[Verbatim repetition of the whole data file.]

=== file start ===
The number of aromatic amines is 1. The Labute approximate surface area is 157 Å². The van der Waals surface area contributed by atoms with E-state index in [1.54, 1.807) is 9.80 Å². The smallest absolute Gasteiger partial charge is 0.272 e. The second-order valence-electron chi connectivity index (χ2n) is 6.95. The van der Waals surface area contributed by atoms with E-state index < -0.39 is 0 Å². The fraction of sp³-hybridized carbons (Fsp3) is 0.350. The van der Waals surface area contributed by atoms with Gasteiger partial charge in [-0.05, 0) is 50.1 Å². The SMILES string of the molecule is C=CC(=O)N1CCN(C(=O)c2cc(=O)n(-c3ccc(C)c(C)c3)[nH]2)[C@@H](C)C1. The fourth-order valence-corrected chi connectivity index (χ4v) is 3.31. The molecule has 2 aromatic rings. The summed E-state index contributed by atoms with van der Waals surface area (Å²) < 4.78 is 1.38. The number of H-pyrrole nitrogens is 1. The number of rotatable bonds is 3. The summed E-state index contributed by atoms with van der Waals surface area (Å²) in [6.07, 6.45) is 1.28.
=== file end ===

The number of aromatic amines is 1. The Labute approximate surface area is 157 Å². The van der Waals surface area contributed by atoms with E-state index in [1.54, 1.807) is 9.80 Å². The smallest absolute Gasteiger partial charge is 0.272 e. The second-order valence-electron chi connectivity index (χ2n) is 6.95. The van der Waals surface area contributed by atoms with E-state index < -0.39 is 0 Å². The fraction of sp³-hybridized carbons (Fsp3) is 0.350. The van der Waals surface area contributed by atoms with Gasteiger partial charge in [-0.05, 0) is 50.1 Å². The SMILES string of the molecule is C=CC(=O)N1CCN(C(=O)c2cc(=O)n(-c3ccc(C)c(C)c3)[nH]2)[C@@H](C)C1. The fourth-order valence-corrected chi connectivity index (χ4v) is 3.31. The molecule has 2 aromatic rings. The summed E-state index contributed by atoms with van der Waals surface area (Å²) < 4.78 is 1.38. The number of H-pyrrole nitrogens is 1. The number of rotatable bonds is 3. The summed E-state index contributed by atoms with van der Waals surface area (Å²) in [6.07, 6.45) is 1.28.